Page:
Injera is an African flat bread that can be up to 1/2 metre (1 1/2 feet) wide.
It is best known in the west as an Ethiopian bread, but it is also made in Sudan, Somalia and Kenya.
Injera has a spongy texture with a slightly sour taste, and will make you feel really full after eating it.
It is often made from flour ground from a grain called “teff.” It is mixed with water into a paste the consistency of pancake batter, then let to ferment for up to 3 days. During this time, it gets colonized by wild yeast that is already on the teff grain. Batter from a previous batch can also be used to help leaven it. During fermentation, mould and a yellow liquid will appear on the top. All but the very poor will scrape this top layer off and discard it.
When fermented, a bit of the batter is added to some boiling water, stirred in until the water comes back to the boil, then the liquid is stirred back into the main batter. More water may be added to thin the batter further. It is then let stand for about 30 minutes.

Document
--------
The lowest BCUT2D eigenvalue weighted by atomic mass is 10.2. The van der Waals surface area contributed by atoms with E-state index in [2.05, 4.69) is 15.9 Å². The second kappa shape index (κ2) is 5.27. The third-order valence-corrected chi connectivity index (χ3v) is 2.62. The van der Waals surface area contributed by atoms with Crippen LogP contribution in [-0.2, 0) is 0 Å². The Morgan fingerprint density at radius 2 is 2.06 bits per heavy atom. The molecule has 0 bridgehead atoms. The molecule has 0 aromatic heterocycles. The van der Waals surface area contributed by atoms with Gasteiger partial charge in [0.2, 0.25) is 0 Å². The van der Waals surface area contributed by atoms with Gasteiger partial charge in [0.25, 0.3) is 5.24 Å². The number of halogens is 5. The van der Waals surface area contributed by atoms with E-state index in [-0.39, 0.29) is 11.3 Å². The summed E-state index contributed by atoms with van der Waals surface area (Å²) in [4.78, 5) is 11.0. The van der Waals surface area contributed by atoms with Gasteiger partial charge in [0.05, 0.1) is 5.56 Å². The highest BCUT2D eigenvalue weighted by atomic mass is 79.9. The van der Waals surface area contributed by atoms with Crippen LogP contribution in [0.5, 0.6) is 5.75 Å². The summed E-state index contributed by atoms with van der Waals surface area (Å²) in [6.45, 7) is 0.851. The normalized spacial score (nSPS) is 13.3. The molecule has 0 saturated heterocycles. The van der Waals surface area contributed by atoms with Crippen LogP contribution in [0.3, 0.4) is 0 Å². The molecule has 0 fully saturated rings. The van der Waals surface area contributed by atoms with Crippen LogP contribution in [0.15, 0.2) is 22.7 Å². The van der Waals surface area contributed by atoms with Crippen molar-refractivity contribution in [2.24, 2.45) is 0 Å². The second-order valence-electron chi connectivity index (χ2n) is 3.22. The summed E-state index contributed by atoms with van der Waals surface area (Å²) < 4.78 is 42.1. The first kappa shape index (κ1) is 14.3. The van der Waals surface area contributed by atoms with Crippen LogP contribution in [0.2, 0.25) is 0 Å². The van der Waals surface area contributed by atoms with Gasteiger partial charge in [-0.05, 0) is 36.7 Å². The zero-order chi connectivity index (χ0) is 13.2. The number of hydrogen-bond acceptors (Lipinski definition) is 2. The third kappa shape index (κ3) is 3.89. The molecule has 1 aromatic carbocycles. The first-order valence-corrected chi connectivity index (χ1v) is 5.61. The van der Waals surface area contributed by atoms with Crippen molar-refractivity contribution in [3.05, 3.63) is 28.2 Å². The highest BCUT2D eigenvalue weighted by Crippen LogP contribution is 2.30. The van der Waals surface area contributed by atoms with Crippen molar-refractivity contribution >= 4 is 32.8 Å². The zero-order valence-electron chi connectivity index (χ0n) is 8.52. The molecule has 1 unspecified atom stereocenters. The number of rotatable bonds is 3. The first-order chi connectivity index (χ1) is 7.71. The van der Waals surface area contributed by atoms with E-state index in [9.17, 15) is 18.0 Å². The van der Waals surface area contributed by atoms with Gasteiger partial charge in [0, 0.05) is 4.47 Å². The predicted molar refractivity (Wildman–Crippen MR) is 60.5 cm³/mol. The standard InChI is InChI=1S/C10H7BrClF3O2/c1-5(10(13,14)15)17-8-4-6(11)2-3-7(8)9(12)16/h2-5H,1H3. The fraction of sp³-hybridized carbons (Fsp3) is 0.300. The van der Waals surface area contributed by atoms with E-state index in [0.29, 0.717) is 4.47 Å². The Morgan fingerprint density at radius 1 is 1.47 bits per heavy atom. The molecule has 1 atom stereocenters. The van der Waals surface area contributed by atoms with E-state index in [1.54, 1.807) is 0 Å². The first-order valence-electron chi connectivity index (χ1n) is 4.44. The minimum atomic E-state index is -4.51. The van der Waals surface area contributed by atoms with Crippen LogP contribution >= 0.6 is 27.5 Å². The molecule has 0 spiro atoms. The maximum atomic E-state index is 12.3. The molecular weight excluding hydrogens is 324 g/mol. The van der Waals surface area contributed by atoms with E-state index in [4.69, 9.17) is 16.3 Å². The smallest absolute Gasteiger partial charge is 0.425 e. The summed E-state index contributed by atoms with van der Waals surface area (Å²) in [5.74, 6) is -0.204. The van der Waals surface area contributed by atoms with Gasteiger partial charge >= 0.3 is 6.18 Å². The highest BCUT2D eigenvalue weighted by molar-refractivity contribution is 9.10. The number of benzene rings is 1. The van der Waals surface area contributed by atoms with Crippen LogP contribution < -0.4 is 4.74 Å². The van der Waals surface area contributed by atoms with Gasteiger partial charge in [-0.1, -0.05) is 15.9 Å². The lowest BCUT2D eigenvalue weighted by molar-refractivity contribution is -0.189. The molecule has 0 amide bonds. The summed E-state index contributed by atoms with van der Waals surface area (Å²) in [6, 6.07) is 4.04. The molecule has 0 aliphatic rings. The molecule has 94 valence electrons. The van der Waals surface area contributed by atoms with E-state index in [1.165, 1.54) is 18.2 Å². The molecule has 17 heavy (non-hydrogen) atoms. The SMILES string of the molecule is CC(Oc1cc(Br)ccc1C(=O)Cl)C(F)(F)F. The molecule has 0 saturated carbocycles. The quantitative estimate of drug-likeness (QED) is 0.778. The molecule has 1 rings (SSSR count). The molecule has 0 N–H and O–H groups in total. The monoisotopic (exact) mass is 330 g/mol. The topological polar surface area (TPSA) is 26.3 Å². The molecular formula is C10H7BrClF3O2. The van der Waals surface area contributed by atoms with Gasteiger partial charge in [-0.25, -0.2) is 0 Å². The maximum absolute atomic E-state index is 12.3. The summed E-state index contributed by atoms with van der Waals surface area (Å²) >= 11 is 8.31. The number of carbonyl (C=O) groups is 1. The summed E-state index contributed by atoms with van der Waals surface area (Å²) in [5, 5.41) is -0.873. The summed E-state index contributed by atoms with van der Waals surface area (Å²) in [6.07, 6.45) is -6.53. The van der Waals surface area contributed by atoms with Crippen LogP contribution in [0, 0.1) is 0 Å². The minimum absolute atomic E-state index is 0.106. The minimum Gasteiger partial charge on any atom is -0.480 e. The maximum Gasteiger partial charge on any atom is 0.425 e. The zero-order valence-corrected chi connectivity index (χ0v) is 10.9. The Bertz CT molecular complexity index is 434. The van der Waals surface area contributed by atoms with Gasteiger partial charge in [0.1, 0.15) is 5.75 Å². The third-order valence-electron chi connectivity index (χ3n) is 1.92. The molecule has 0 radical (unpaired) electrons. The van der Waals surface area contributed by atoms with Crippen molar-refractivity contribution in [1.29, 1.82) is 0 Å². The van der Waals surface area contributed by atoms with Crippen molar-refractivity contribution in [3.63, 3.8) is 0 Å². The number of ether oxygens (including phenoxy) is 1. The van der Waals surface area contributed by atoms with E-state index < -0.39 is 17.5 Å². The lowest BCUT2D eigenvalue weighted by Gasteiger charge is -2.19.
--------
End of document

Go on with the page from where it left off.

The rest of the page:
The batter is then spread out on a large clay tray (called a “mitead”) and cooked over a fire. Outside of Ethiopia, people use electric non-stick frying pans.
As it cooks, tiny bubbles form on top. The batter doesn’t have enough gluten to hold the air, so it escapes, leaving behind a spongy batter with air holes in it. The dough is cooked for about a minute uncovered, then it’s covered and let cook for about 2 to 3 minutes. It is not flipped.
In Eritrea and Ethiopia, it is made only from teff (aka “xaafi.”) East African immigrants in other parts of the world may add buckwheat and white wheat flour. In some areas, sorghum and barley may be mixed in, depending on what crops are grown in the area. In Arrusi and Begemder provinces of Ethiopia, barley is used; in Shoa Province, corn. Some regions toast the flour first.
Injera can be served for any meal of the day, and is often used as a plate for to serve food on. Often Injera served on the side is torn up into pieces and used as scoops to pick up food. At breakfast, it is cut into strips, and mixed with onions, olive oil and peppers to make a dish known as “fir fir.”
Western recipes may call for self-rising wheat flour, baking powder, lemon juice and carbonated water, and have you cook the bread right away, skipping the 30 minute resting stage.
When made from teff, Injera will stay fresh for up to 3 days.